A former U.S. military general and one of Trump’s top vice presidential picks lambasted the way the U.S. military deploys troops to war, saying that troops should not be allowed to come home until they’ve won.
It was the latest pointed comment from retired Lt. Gen. Michael Flynn, who was director of the Defense Intelligence Agency from 2012 to 2014 and is now seen as Trump’s top adviser on national security and foreign policy issues. The former general’s comments offer insight into the type of vice presidential candidates—and their policy positions—that Trump is currently vetting ahead of the Republican convention in Cleveland, which Flynn plans to attend.
At an event at the Heritage Foundation on Wednesday afternoon promoting his newly released book about the War on Terror, The Field of Fight, Flynn lamented that America has lost its ability “to truly crush our enemies and win.”
When the moderator asked Flynn if America suffers from a critical weakness against its military rivals, the former general responded that troops are not given clear orders to win decisively—and instead are distracted by fast-food restaurants on military bases.
“I think that our weakness is understanding that when we go to war, we go to war to win,” Flynn said. “We don’t go to war to protect Pizza Hut or Burger King or some other things, some of the nonsense I’ve seen on our battlefields.
“When my father served in World War II, he wasn’t told ‘Go to Europe for four months, for six months and then you can come back and there’ll be plenty of big bases there for you to serve on and don’t worry about it.’”
Flynn’s criticism of how the U.S. military deploys troops—one year deployment for every 1.6 years spent at home—offers a window into the retired general’s strategic mindset after serving in Army intelligence positions for 33 years.
But Flynn did not explain how to win today’s wars which, unlike World War II, are fought with an all-volunteer force. That volunteer force is now expected to deploy multiple times to fight terror groups, not other nations’ militaries.
The United States kept troops in Iraq for eight years, from 2003 to 2011, and in 2014 the Obama administration began sending troops into the country once again. There are roughly 6,000 U.S. troops in Iraq today. In Afghanistan, U.S. troops have been in the country since 2001. That’s far longer than the time U.S. troops spent fighting in Europe—where Flynn said his father served—during World War II, which was just under two years.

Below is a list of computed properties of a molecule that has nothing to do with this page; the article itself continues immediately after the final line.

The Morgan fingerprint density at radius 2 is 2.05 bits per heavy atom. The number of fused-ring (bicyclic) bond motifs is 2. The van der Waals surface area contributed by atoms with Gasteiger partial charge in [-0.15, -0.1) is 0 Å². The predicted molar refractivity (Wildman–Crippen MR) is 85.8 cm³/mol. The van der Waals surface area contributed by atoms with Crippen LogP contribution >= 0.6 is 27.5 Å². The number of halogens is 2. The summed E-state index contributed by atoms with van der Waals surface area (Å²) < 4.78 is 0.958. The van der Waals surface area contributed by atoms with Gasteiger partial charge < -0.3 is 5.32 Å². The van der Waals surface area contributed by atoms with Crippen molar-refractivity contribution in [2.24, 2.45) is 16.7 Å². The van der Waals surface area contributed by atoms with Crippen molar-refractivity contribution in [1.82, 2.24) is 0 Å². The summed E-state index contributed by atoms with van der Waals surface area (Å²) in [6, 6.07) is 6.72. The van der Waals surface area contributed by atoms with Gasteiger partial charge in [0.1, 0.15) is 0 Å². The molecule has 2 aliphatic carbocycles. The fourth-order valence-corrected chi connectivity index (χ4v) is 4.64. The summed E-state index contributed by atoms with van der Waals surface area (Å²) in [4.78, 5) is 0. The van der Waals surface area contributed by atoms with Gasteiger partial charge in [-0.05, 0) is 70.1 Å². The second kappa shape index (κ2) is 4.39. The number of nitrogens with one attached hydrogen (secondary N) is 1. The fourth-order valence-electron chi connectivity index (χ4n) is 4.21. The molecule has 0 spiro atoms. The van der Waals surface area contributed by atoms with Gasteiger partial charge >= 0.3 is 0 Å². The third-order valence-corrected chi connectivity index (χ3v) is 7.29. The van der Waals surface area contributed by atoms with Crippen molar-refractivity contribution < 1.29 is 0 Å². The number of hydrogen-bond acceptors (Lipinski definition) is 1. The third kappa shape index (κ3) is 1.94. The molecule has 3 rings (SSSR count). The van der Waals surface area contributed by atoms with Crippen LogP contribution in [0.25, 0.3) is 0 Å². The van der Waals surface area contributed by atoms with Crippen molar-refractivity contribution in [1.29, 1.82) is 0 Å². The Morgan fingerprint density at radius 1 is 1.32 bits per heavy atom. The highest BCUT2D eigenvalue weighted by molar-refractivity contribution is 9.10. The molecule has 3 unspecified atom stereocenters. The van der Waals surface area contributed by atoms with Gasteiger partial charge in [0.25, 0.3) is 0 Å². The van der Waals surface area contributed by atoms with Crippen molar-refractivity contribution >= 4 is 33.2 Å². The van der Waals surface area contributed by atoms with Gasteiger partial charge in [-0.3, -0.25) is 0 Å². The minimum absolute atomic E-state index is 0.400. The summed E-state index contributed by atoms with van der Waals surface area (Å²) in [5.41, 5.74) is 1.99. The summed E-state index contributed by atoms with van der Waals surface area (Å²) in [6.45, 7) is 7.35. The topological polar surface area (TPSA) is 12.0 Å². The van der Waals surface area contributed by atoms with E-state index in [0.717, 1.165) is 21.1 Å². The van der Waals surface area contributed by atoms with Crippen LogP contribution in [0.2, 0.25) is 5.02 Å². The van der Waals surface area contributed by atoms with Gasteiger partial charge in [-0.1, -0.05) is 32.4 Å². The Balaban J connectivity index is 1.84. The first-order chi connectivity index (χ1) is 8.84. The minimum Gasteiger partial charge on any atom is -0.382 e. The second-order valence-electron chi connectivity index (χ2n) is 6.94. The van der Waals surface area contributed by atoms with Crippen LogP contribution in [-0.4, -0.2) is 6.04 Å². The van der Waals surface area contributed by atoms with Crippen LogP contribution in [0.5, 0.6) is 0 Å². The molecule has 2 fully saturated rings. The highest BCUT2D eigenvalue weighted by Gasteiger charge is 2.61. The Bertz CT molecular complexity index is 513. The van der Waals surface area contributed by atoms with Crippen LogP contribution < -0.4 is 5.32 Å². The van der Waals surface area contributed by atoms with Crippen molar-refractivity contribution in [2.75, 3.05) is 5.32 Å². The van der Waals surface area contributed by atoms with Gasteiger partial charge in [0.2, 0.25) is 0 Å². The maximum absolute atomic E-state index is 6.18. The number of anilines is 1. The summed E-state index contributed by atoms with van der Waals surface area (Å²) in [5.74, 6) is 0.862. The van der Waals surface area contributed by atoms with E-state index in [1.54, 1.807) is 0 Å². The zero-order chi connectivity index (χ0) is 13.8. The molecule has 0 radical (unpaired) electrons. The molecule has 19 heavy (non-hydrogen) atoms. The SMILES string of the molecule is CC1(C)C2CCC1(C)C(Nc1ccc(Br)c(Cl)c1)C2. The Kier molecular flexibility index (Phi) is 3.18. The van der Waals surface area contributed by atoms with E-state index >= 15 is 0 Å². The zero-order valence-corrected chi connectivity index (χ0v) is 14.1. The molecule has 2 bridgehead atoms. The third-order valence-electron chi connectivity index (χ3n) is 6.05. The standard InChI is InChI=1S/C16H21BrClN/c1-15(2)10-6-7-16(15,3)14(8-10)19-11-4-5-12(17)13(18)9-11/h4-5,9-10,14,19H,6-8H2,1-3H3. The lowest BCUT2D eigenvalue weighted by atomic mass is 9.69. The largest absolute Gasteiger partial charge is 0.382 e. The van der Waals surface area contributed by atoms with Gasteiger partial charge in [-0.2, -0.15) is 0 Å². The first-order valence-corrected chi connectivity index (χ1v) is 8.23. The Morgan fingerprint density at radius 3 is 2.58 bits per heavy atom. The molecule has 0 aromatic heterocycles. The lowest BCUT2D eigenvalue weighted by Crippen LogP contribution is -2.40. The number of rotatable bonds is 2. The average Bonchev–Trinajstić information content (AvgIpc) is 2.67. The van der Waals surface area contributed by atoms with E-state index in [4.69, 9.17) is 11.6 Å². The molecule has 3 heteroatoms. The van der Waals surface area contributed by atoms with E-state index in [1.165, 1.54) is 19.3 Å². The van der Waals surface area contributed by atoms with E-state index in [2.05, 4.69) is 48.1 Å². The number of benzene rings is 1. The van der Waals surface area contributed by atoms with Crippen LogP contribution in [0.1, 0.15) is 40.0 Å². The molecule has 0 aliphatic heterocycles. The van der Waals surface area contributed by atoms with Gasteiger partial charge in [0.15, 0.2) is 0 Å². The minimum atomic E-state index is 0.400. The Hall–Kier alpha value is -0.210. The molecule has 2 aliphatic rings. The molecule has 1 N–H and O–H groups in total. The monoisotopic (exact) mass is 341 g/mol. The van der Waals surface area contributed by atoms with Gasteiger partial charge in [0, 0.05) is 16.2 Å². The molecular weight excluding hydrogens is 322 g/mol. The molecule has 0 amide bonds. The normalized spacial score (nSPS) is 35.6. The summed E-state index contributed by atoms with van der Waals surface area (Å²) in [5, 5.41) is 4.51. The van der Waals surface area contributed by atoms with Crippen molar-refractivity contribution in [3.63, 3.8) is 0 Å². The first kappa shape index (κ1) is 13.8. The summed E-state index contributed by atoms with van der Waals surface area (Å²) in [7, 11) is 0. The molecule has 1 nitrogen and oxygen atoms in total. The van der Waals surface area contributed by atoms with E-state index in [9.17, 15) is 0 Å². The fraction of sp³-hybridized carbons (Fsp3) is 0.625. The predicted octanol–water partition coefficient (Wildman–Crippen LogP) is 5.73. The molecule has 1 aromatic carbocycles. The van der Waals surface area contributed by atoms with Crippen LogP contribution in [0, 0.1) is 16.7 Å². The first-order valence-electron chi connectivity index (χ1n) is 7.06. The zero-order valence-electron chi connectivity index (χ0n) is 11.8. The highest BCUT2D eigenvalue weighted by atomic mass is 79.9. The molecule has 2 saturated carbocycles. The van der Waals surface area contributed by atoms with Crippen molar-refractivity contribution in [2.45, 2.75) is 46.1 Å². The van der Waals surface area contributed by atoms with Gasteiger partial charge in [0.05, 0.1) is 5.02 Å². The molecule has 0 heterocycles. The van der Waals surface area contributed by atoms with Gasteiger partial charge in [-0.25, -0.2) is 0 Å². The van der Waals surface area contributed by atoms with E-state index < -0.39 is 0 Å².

“We’ve told this to our leadership: ‘Look if you told us to go fight these guys and we’re not coming home until we’ve won, we would have fought a totally different strategy,” Flynn said about the conflicts in Iraq and Afghanistan. “Because believe me, nobody wants to stay in those godforsaken places.”
Last weekend, Flynn’s vice presidential chances seemed in jeopardy after the former general flip-flopped on abortion and said he did not think same-sex marriage was a big issue. The general has still become one of Trump’s closest advisers. Flynn, who was forced out of the Obama administration after a contentious tenure as head of the Defense Intelligence Agency, has briefed the presumptive Republican presidential nominee in person and written memos for him, according to Politico.
“As I have gone back and looked over the last year, how important this election is, this is not one that the American voter can sit out,” Flynn said at the book event, although he did not mention Trump by name.
So Flynn’s comments offered a window into the Trump campaign’s foreign policy, including Trump’s tendency to praise dictators.
At the book event on Wednesday, Flynn praised Egyptian President Abdel Fatteh el-Sisi, a general who took power in a military coup two years ago. Yesterday, the Egyptian government announced that it would censor Muslim clerics, forcing them to give identical pre-approved sermons, as part of the government’s program to combat extremism, according to Voice of America.
Egypt is in a “human rights crisis” under el-Sisi’s leadership, according to Human Rights Watch.
“It’s like President El-Sisi says. I’m a fan of what he did, which was to take on his religion,” Flynn said. “He calls for a revolution or a reformation. And I think that that was so intellectually courageous.”
Trump’s military proposals have long been controversial, most notably his suggestions to renew the military’s use of torture and kill the families of terrorists.
On Wednesday, Flynn denied that Trump had suggested those proposals—despite recorded evidence of Trump doing so on television news shows and during the Republican presidential debate last December.
When The Daily Beast asked his opinion on Trump’s proposals, which liberal and conservative experts have condemned as war crimes, Flynn responded that “You’ve got to ask him.
“But that’s not what I see and not what I’ve heard. And what I tell people is: be very precise when asking me a question about, about the language that he has used.”
Flynn’s press contact did not respond to an email citing multiple instances of Trump proposing to expand the use of torture and targeting the families of terrorists.
So Flynn may not be comfortable with everything Trump says. If he agrees to be Trump’s running mate, however, the former general will be placing his name alongside a candidate who shares his focus on winning—but shows little regard for the norms and ethics of the military to which Flynn has dedicated over three decades of his life.